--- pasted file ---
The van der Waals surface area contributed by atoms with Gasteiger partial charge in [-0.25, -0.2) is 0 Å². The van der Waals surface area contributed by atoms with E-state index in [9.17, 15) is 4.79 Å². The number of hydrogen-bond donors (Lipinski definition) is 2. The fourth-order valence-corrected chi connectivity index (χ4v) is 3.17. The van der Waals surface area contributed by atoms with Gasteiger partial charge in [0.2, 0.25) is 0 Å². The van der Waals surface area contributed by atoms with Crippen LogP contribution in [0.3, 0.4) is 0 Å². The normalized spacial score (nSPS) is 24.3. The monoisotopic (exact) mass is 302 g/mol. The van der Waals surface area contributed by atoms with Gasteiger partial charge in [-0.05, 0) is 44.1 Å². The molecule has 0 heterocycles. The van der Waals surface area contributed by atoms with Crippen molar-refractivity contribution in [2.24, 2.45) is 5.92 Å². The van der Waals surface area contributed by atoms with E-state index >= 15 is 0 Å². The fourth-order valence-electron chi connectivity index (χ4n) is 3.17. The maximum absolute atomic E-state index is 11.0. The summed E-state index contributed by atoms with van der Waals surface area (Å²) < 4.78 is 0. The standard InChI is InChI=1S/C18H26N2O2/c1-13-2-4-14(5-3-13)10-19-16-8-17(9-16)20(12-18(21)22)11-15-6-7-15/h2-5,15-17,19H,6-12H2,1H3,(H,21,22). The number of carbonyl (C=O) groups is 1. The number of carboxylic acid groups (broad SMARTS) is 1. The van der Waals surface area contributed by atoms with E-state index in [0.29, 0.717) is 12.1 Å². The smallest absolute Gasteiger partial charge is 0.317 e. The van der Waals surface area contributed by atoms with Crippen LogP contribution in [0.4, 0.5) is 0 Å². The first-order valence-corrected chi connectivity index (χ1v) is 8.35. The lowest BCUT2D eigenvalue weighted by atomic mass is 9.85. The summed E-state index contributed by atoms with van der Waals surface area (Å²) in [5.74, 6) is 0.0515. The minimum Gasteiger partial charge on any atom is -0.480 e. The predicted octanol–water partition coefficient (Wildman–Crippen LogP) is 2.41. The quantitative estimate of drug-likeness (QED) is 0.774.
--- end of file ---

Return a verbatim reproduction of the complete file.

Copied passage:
The van der Waals surface area contributed by atoms with Gasteiger partial charge in [-0.25, -0.2) is 0 Å². The van der Waals surface area contributed by atoms with E-state index in [9.17, 15) is 4.79 Å². The number of hydrogen-bond donors (Lipinski definition) is 2. The fourth-order valence-corrected chi connectivity index (χ4v) is 3.17. The van der Waals surface area contributed by atoms with Gasteiger partial charge in [0.2, 0.25) is 0 Å². The van der Waals surface area contributed by atoms with Crippen LogP contribution in [0.3, 0.4) is 0 Å². The normalized spacial score (nSPS) is 24.3. The monoisotopic (exact) mass is 302 g/mol. The van der Waals surface area contributed by atoms with Gasteiger partial charge in [-0.05, 0) is 44.1 Å². The molecule has 0 heterocycles. The van der Waals surface area contributed by atoms with Crippen molar-refractivity contribution in [2.24, 2.45) is 5.92 Å². The van der Waals surface area contributed by atoms with E-state index >= 15 is 0 Å². The fourth-order valence-electron chi connectivity index (χ4n) is 3.17. The maximum absolute atomic E-state index is 11.0. The summed E-state index contributed by atoms with van der Waals surface area (Å²) < 4.78 is 0. The standard InChI is InChI=1S/C18H26N2O2/c1-13-2-4-14(5-3-13)10-19-16-8-17(9-16)20(12-18(21)22)11-15-6-7-15/h2-5,15-17,19H,6-12H2,1H3,(H,21,22). The number of carbonyl (C=O) groups is 1. The number of carboxylic acid groups (broad SMARTS) is 1. The van der Waals surface area contributed by atoms with E-state index in [0.29, 0.717) is 12.1 Å². The smallest absolute Gasteiger partial charge is 0.317 e. The van der Waals surface area contributed by atoms with Crippen LogP contribution in [0.4, 0.5) is 0 Å². The first-order valence-corrected chi connectivity index (χ1v) is 8.35. The lowest BCUT2D eigenvalue weighted by atomic mass is 9.85. The summed E-state index contributed by atoms with van der Waals surface area (Å²) in [5.74, 6) is 0.0515. The minimum Gasteiger partial charge on any atom is -0.480 e. The predicted octanol–water partition coefficient (Wildman–Crippen LogP) is 2.41. The quantitative estimate of drug-likeness (QED) is 0.774.